Hearing on Bill to Price Carbon Emissions Draws Crowd

Jan 30, 2019

The House Science, Technology and Energy Committee had a packed hearing Wednesday for a carbon pricing bill designed to curb emissions.
Credit Annie Ropeik / NHPR

A bill that would price carbon emissions got its first hearing in the state legislature Wednesday. NHPR's Annie Ropeik reports it aims to discourage the use of fossil fuels that drive climate change.

The legislation would take effect next year, taxing businesses that use or import fossil fuels at $20 per ton of carbon emissions. It would add $10 per ton every year through 2030. 

Officials estimate it would increase the price of things like gasoline, and collect $300 million in its first year. Most of that would be rebated to residents, with some going to environmental programs for low-income residents and small businesses.

Supporters - like Democratic state representative Marjorie Shepherdson - packed the bill's first hearing:

"What if every state said, oh, we're just a little bit of the problem, we're not going to do anything. That's ridiculous. Every state has to do what they can - every person should be doing what they can."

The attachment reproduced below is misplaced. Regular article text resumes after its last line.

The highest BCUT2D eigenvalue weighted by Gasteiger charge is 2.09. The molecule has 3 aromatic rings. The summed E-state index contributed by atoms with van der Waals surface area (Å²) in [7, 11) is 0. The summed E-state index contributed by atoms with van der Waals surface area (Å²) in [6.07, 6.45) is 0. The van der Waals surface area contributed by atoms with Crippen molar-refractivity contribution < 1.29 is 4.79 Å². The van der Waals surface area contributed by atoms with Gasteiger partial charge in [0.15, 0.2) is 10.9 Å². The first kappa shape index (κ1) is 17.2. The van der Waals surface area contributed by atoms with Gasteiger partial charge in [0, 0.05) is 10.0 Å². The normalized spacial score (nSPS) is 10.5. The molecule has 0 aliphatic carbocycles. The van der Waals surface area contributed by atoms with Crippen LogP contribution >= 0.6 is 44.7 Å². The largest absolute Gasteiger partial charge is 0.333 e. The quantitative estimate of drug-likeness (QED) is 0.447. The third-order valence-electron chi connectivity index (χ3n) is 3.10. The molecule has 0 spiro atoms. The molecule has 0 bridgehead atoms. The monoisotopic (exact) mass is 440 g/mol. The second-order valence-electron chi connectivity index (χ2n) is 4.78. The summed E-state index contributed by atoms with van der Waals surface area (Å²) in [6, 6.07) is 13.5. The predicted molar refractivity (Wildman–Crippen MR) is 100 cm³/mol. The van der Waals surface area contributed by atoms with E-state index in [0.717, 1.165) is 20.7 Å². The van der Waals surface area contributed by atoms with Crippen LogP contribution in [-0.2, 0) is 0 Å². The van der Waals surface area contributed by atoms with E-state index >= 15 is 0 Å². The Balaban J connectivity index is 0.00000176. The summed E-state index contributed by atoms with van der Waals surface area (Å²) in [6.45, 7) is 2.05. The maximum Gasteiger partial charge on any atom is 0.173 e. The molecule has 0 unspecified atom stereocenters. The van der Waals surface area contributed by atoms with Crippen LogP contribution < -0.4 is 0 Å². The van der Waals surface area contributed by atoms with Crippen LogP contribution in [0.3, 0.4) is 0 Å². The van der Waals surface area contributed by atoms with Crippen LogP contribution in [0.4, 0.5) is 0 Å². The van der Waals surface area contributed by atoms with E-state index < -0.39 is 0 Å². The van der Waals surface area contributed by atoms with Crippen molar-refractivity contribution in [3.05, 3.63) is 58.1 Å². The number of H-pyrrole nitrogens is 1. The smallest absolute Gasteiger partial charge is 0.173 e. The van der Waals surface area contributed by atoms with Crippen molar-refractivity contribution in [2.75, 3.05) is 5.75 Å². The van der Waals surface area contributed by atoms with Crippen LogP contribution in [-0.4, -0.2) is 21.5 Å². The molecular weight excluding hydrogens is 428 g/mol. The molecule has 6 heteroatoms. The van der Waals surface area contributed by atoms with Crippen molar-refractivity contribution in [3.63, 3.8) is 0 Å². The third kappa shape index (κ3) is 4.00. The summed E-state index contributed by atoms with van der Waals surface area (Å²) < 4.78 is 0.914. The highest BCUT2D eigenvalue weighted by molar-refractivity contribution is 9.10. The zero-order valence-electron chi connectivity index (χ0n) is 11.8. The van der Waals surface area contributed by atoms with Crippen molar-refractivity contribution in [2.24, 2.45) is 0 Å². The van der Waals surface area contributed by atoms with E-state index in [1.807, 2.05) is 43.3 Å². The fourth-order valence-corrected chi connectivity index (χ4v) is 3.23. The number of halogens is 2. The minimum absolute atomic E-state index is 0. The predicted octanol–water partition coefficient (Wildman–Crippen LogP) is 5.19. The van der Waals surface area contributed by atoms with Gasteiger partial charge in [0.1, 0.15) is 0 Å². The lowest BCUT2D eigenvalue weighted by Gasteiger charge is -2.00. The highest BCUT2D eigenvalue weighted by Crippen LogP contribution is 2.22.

Others, including many Republican lawmakers, say the bill would devastate New Hampshire's economy - with a negligible impact on global warming. Former GOP Rep. Michael Vose, testifying against the bill, says it would cost too much without achieving much environmental benefit.

Rep. Bob Backus, a Manchester Democrat who is chair of the House energy committee, challenged him. "If you believe that CO2 is endangering our planet's habitability, isn't it true that we have to start somewhere?

Vose responded, "I don't believe that is true if you have compassion for your fellow citizens - your neighbors."

The bill would take effect in 2020, with a $20 fee on each ton of carbon emissions.